“What in the world will we do with all this stuff?”
Soon after our mother passed away, my sister and I were faced with the daunting task that so many of our generation are dealing with these days: sorting through a lifetime’s accumulation of clothes, jewelry, tchotchkes, and mementos. Drawer after drawer revealed scarves, purses, music boxes, aprons, gloves, shawls, and costume jewelry dating back to the ’50s and even earlier. We found shoeboxes in Mom’s closet that contained the high heels that we wobbled around in when we were little girls– unworn for over forty years. We found the purses dyed or purchased to match the size 5 ½ shoes, all still stacked in their original boxes. Some of the ceramic earrings we remembered from the year we lived in New York; our mother bought them from a street vendor in Greenwich Village in 1958. The orange ones went with the orange wool dress and matching heels.
We had to do something with all of this bounty. Some of the things we kept for ourselves, but we started to think about which of our friends might like this or that necklace or handbag. We doled items out one at a time, but then we came up with the perfect idea: we would put on a “bring your own bag” trunk show, and let our friends choose from the dizzying array of accessories and “what-nots” that filled our mother’s house. Once we decided to put on a give-away party, it helped us categorize the items: keep, give-away or toss. We decided to give our mother’s treasured things a second life, with new owners.
The day before the event, we set everything out on my extended dining room table. But that wasn’t really big enough, so we used chairs and other horizontal surfaces until we found a place for everything. It was an impressive array of stuff. We also set out for display many of the hats that our mother made during her millinery phase throughout the 60’s and 70’s. The hats had all been boxed up in a large closet; her creations of feathers, fur, flowers and straw had not seen the light of day for decades. The hats ranged from “Wow!” to “what was she thinking?” but all together it was quite a body of work.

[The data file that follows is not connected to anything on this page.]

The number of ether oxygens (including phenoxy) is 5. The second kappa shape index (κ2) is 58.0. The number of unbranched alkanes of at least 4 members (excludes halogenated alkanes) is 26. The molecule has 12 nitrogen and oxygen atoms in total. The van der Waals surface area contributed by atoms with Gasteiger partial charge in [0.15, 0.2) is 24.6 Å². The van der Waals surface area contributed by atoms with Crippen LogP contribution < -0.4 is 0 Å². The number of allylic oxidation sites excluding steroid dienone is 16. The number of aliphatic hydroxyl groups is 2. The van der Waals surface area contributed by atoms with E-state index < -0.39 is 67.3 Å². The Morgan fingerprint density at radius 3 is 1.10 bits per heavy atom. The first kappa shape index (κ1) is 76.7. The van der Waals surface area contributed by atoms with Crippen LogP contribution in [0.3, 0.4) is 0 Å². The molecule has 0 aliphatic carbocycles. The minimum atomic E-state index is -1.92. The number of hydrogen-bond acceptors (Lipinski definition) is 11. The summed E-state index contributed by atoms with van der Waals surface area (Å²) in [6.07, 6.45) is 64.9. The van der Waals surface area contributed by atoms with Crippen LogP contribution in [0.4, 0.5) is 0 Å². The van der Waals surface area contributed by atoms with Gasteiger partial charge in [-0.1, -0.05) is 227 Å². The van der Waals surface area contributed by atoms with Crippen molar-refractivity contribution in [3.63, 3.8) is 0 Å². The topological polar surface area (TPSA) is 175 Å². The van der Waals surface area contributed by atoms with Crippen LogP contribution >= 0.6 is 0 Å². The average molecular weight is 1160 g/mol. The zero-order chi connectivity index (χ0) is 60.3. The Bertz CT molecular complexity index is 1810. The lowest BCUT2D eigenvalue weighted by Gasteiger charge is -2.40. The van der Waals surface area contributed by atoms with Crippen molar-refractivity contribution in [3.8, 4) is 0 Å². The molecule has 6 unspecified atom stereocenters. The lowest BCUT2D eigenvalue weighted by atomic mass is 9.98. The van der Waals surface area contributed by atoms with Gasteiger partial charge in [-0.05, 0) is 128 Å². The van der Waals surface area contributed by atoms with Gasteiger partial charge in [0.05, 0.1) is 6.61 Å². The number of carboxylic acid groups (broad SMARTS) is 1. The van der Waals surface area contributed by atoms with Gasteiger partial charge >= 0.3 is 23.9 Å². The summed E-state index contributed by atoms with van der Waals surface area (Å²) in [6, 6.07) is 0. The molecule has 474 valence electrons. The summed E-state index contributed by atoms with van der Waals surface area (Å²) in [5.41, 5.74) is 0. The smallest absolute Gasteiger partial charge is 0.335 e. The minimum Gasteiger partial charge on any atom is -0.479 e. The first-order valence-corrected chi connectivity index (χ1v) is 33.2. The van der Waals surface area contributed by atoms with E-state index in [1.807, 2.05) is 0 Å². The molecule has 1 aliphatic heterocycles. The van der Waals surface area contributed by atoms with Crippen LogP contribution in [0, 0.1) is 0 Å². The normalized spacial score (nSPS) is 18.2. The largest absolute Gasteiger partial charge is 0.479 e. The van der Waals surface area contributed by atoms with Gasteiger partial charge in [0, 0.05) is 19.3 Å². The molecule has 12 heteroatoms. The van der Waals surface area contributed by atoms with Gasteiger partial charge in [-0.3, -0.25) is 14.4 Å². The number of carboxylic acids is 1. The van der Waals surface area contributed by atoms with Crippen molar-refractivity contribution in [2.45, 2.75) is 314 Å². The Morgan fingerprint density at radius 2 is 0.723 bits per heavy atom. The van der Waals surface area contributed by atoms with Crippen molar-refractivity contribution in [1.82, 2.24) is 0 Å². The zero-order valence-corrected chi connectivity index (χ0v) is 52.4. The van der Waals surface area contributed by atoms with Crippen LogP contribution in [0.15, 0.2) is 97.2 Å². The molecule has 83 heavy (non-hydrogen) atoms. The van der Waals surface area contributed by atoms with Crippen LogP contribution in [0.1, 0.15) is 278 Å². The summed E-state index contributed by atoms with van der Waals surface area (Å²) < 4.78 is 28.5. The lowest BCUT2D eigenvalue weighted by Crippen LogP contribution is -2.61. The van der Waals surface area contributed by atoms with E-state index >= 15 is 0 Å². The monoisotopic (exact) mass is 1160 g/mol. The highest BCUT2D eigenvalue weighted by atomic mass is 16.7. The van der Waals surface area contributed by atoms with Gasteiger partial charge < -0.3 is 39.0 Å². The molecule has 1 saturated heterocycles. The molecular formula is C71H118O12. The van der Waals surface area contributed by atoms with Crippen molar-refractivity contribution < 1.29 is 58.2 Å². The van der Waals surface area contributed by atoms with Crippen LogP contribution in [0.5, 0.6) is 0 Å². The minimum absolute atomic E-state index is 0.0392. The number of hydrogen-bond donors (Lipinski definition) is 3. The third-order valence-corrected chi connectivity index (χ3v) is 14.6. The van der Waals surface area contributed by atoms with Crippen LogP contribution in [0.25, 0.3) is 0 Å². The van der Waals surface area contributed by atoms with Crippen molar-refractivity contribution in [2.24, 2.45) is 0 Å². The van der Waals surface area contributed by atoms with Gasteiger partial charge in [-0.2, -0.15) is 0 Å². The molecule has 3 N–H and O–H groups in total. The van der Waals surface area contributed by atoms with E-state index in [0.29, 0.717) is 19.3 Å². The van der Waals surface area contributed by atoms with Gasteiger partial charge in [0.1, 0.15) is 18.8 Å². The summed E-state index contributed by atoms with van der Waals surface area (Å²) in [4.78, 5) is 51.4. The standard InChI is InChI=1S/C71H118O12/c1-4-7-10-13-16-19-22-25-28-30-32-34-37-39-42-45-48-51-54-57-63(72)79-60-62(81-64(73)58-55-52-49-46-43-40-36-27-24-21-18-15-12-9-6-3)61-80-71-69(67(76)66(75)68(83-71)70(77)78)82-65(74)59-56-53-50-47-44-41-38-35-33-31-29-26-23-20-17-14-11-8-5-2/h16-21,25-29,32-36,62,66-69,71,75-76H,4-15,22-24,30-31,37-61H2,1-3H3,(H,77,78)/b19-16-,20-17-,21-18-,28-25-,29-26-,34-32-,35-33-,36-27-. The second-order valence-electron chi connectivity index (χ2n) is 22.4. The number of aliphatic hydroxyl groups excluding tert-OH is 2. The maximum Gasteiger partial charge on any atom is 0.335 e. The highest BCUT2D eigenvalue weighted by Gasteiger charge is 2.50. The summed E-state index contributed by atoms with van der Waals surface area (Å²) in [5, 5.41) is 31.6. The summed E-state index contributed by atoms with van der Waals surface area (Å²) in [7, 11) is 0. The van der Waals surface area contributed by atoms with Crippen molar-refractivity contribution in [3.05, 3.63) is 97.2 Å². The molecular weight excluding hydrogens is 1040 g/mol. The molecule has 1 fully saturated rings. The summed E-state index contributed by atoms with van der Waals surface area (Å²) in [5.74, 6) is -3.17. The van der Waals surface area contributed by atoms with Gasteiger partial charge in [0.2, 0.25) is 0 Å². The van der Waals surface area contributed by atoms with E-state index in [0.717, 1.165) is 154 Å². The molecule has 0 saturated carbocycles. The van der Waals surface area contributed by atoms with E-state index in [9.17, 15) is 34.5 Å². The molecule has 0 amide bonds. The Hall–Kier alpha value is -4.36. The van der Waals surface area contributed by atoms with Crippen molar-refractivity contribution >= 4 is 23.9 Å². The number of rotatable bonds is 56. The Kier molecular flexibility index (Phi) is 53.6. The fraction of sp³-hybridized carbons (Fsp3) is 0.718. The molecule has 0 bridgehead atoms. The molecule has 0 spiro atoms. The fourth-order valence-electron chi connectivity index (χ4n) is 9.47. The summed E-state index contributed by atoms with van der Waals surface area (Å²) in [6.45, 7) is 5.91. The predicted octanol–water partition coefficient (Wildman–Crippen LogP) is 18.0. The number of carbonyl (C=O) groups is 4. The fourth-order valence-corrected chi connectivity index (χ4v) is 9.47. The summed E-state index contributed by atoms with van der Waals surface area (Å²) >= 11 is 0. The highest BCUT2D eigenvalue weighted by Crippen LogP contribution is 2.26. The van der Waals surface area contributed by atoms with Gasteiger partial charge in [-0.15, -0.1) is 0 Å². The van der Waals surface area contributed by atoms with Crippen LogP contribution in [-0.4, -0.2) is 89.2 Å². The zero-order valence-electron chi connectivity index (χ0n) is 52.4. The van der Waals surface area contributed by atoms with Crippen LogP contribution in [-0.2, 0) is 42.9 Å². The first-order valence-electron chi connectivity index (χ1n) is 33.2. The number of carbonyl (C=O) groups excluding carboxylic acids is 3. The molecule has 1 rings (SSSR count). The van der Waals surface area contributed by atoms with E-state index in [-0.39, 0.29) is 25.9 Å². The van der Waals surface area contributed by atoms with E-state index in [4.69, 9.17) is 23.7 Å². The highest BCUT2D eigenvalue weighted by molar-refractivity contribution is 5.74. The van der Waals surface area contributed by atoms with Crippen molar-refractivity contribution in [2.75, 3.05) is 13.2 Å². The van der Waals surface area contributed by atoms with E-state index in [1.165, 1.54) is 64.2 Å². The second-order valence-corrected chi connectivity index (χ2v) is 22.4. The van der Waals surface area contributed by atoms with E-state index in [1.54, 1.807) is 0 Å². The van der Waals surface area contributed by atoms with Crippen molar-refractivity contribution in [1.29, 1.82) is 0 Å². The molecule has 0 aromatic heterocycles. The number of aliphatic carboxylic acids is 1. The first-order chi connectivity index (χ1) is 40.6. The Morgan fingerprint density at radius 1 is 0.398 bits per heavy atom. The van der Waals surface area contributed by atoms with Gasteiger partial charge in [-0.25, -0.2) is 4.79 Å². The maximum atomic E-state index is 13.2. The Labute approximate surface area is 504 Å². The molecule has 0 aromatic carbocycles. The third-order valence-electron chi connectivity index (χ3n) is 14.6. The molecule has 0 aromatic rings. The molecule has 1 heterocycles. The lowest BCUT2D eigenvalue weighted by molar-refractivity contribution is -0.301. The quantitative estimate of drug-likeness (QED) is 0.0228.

When the big day arrived, our friends walked around the table slowly, taking in each category: the jewelry, the shawls and kimonos, the scarves, hats and knick-knacks. At first, they treated the display as if it were under glass at a museum. But then, someone tried on a necklace or held up a scarf… and the fun began. We were delighted as each of our friends found something special to take, and we encouraged everyone to “try that on!”
Some of our friends brought their daughters, lured by the promise that many of the items were truly vintage. No one went home empty-handed, and more than one person filled a couple of bags.
We tried to tell a story about each piece, so that its new owner could start out knowing some part of its history: Mom bought that in Greece, or Italy, or London; it was a birthday gift or a present she bought for herself, she wore this to the symphony or the theatre.
Many of the women who came to our event have since told us tales about their new/old finery.
A charm bracelet, a beaded evening bag, a pair of earrings, a floaty chiffon wrap–they are enjoying these things as our mother must have.
The handmade wool scarf that was my most recent Hanukkah gift to my mother kept my friend Chris warm in winter. The antique lace-trimmed velveteen pincushion now resides in England with my friend Debbie– a funny reminder of our shared agony in junior high sewing class. New memories are in the making.
The second lives turned out to be good ones for these treasures. We gave them a great send-off for the next part of their journey.
And a sad postscript: After my sister passed away in 2015, I did this again with some of her treasured things. Many of the same friends came to my house to take home a memento. The stories poured out: I gave her this for her birthday; we shopped for this together in Italy; I was with her when she bought those earrings…. The mood was very different, though. People were reluctant to take things that had been hers, but they soon got into the spirit of it, knowing that she would’ve wanted them to celebrate the memories and the good times they shared with her. The occasion provided us with an opportunity to share a moment, some laughs, and a few tears. Her memory lives on in each piece of jewelry, every framed photograph, and all the rest.